She manifested herself as a mature woman, with dark skin and dark, dark eyes.  She told me that she was unsatisfied with her new freshman, that she’d been waiting for years to find someone she was truly compatible with, and that she believed I was this person.  I told her that I was thoroughly distraught by the situation, to which she replied that she knew. She could feel it, because we were already connected.  When I awoke, I was in tears.

For the next days, I didn’t know how to cope with the information given to me.  There was nothing I could do, despite our longing to be together.  It was near the end of the year, and our class had a trip planned to Anaheim, CA, for performances at Disney Land.  I really don’t know how it happened, or when exactly, except that it was during the trip.  All I know for certain, is that one night after performing, Tempest was absent.  But by performance time the next morning, she was there– with me– in my old instrument.  She had abandoned her first body and claimed her second.

We were together after that for the rest of my highschool experience.  She saw me through winning my challenge to claim third chair first violin, and then on to claim my highest seat as first chair first violin.  She saw me through taking first place in regional competitions, and through solos in class performances.  We were at our very best together, and I truly believe the only reason I didn’t keep the first chair first violin seat was due to having been challenged and beaten by my friend, who was a violin prodigy, that later went on to join the city’s Symphony Orchestra.  We can do our very best, and still be reminded that there are better than us.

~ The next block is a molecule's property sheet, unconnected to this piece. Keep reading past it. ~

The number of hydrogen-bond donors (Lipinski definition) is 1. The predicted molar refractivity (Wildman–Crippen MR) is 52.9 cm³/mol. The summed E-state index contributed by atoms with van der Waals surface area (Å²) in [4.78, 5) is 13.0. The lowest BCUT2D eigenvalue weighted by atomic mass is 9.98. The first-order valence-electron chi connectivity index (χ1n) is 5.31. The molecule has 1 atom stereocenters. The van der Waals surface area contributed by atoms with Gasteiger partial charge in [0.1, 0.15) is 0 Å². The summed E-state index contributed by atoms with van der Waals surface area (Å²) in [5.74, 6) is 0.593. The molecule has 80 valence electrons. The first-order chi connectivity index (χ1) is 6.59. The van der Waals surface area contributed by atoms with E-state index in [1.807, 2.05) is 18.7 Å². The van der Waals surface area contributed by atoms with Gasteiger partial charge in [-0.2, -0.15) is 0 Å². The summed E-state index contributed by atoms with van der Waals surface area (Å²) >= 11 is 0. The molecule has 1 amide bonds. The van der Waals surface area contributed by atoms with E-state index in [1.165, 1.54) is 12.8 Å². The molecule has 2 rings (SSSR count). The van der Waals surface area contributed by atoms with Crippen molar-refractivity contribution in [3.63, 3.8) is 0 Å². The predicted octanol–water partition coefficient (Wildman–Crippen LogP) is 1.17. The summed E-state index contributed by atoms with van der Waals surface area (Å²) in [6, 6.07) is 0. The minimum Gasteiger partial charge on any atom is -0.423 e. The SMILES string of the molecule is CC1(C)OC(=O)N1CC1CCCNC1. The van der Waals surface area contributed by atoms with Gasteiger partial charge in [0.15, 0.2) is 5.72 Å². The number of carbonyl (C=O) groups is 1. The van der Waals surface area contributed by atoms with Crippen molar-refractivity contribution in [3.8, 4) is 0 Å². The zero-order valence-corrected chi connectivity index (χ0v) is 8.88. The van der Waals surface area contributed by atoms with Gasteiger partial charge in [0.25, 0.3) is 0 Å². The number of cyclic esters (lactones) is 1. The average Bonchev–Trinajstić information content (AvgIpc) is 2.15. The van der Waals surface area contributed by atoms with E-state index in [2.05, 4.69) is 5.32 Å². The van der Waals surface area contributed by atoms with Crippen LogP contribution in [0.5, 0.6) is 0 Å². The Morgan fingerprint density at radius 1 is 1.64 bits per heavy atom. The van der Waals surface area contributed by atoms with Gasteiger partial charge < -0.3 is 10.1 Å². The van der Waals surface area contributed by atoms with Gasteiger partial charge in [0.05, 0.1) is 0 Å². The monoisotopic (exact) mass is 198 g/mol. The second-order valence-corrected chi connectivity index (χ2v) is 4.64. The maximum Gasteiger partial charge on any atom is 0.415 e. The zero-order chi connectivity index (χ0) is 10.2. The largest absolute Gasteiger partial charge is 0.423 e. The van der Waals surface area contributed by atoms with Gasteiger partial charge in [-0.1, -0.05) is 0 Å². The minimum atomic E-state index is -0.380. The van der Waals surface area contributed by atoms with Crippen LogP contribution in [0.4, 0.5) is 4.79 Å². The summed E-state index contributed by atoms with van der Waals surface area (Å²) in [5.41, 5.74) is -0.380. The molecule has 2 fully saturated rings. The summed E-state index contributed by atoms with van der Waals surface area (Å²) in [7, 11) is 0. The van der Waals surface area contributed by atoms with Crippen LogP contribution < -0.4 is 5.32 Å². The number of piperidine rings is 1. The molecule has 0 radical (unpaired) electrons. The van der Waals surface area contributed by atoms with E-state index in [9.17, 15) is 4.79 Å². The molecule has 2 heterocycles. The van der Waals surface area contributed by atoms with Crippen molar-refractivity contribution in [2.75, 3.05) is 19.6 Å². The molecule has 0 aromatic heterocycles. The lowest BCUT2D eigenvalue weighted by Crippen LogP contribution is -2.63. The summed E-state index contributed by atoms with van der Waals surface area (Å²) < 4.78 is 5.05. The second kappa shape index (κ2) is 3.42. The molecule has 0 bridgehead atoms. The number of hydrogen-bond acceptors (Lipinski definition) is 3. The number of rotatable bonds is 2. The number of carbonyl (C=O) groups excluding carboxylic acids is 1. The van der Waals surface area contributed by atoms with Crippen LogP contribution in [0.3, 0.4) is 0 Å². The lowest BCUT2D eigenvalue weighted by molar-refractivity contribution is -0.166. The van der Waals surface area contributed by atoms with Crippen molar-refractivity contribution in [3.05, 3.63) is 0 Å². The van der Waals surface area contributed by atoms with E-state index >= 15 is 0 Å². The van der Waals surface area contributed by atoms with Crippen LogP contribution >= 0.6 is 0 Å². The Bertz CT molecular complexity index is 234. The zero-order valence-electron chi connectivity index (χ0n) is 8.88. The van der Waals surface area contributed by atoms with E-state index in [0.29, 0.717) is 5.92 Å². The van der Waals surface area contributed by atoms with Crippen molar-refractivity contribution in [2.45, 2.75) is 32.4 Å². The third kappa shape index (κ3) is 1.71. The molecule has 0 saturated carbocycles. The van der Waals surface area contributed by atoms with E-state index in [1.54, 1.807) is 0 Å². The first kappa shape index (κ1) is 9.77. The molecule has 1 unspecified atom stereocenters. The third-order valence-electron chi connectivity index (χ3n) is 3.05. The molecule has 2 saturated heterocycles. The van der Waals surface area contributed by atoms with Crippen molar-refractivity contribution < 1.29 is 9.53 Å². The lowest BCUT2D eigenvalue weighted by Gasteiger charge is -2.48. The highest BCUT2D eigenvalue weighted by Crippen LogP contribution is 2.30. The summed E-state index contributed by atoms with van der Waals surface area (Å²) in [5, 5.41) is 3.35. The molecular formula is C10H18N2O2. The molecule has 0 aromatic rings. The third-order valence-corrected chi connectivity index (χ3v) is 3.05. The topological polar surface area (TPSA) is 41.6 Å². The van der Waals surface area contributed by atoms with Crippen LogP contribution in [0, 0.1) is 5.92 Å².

The saddest part of this tale, however, comes as I was to graduate.  You see, Tempest’s body belonged to the school system, not to me.  I had been her guardian for years, but the time came for me to leave her behind.

I was sick for a full week before the day came.  I placed my instrument into the storage closet, said goodbye to Tempest, and walked out of the school.  I though that was the end.  I thought I’d never play again.  I couldn’t do it without Tempest, and there was no possible way I could afford to purchase a violin of my own.  But it wasn’t the end for us.  Not by a long shot.

I awoke one day, not long after graduation, to find that Tempest had settled, albeit uncomfortably, into my guitar.  I wasn’t, and still am not, trained in the guitar, but it was either that or the banjo, and Tempest made her choice.

We fiddled around on the guitar for a few years, neither of us very satisfied, until one day, while I was working, one of my coworkers who knew I played the violin, offered me his instrument, which he never played.  It was just sitting in storage.  Of course, I accepted.  An opportunity like that doesn’t come along every day, and when I went home to tell Tempest about it, she was ecstatic.  She would finally have a proper body, once more.

My coworker brought in the instrument the next day.  I brought it home. Tempest gave it a once over to make sure it wasn’t already housing a spirit– it wasn’t– and then she claimed it as her third, and current, incarnation.

She and I have been through so much.  This is the first time I’ve ever written about it, and I’m glad I did.  So is she.  Tempest does love the spotlight, and it’s been a long time for her.  I hope to have a few repairs made to her body soon, so she and I can truly enjoy our partnership as we once did.  May it be so.  And may we always enjoy the oneness of our union.